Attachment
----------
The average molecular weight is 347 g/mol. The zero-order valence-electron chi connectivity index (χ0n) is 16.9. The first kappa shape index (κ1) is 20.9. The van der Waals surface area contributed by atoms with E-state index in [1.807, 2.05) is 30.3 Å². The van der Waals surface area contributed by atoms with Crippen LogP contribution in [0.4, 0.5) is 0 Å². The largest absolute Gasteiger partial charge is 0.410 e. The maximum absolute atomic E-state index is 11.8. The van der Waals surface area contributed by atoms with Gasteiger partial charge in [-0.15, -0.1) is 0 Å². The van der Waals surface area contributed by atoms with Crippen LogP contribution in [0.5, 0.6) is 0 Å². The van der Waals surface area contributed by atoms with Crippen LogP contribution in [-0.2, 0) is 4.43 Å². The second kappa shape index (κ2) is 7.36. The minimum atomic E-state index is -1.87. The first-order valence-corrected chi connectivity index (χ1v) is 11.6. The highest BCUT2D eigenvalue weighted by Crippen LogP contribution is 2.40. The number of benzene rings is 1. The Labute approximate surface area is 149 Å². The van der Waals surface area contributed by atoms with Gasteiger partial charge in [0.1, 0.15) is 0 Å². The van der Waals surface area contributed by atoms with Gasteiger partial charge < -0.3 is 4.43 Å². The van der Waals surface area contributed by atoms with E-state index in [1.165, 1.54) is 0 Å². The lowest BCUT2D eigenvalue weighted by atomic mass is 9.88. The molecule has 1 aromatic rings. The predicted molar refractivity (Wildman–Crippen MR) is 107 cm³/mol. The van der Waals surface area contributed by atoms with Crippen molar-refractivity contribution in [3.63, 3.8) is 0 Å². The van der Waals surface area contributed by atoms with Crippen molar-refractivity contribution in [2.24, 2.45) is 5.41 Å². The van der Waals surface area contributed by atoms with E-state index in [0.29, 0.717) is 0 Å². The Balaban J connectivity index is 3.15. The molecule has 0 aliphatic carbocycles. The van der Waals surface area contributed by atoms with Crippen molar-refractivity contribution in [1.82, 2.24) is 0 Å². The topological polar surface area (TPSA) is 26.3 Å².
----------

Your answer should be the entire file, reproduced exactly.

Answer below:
The average molecular weight is 347 g/mol. The zero-order valence-electron chi connectivity index (χ0n) is 16.9. The first kappa shape index (κ1) is 20.9. The van der Waals surface area contributed by atoms with E-state index in [1.807, 2.05) is 30.3 Å². The van der Waals surface area contributed by atoms with Crippen LogP contribution in [0.4, 0.5) is 0 Å². The largest absolute Gasteiger partial charge is 0.410 e. The maximum absolute atomic E-state index is 11.8. The van der Waals surface area contributed by atoms with Gasteiger partial charge in [-0.15, -0.1) is 0 Å². The van der Waals surface area contributed by atoms with Crippen LogP contribution in [0.5, 0.6) is 0 Å². The van der Waals surface area contributed by atoms with Crippen LogP contribution in [-0.2, 0) is 4.43 Å². The second kappa shape index (κ2) is 7.36. The minimum atomic E-state index is -1.87. The first-order valence-corrected chi connectivity index (χ1v) is 11.6. The highest BCUT2D eigenvalue weighted by Crippen LogP contribution is 2.40. The number of benzene rings is 1. The Labute approximate surface area is 149 Å². The van der Waals surface area contributed by atoms with Gasteiger partial charge in [0.1, 0.15) is 0 Å². The van der Waals surface area contributed by atoms with Gasteiger partial charge < -0.3 is 4.43 Å². The van der Waals surface area contributed by atoms with E-state index in [1.165, 1.54) is 0 Å². The lowest BCUT2D eigenvalue weighted by atomic mass is 9.88. The molecule has 1 aromatic rings. The predicted molar refractivity (Wildman–Crippen MR) is 107 cm³/mol. The van der Waals surface area contributed by atoms with Crippen molar-refractivity contribution in [3.63, 3.8) is 0 Å². The van der Waals surface area contributed by atoms with Crippen molar-refractivity contribution in [2.24, 2.45) is 5.41 Å². The van der Waals surface area contributed by atoms with E-state index in [0.29, 0.717) is 0 Å². The Balaban J connectivity index is 3.15. The molecule has 0 aliphatic carbocycles. The van der Waals surface area contributed by atoms with Crippen molar-refractivity contribution in [1.82, 2.24) is 0 Å². The topological polar surface area (TPSA) is 26.3 Å².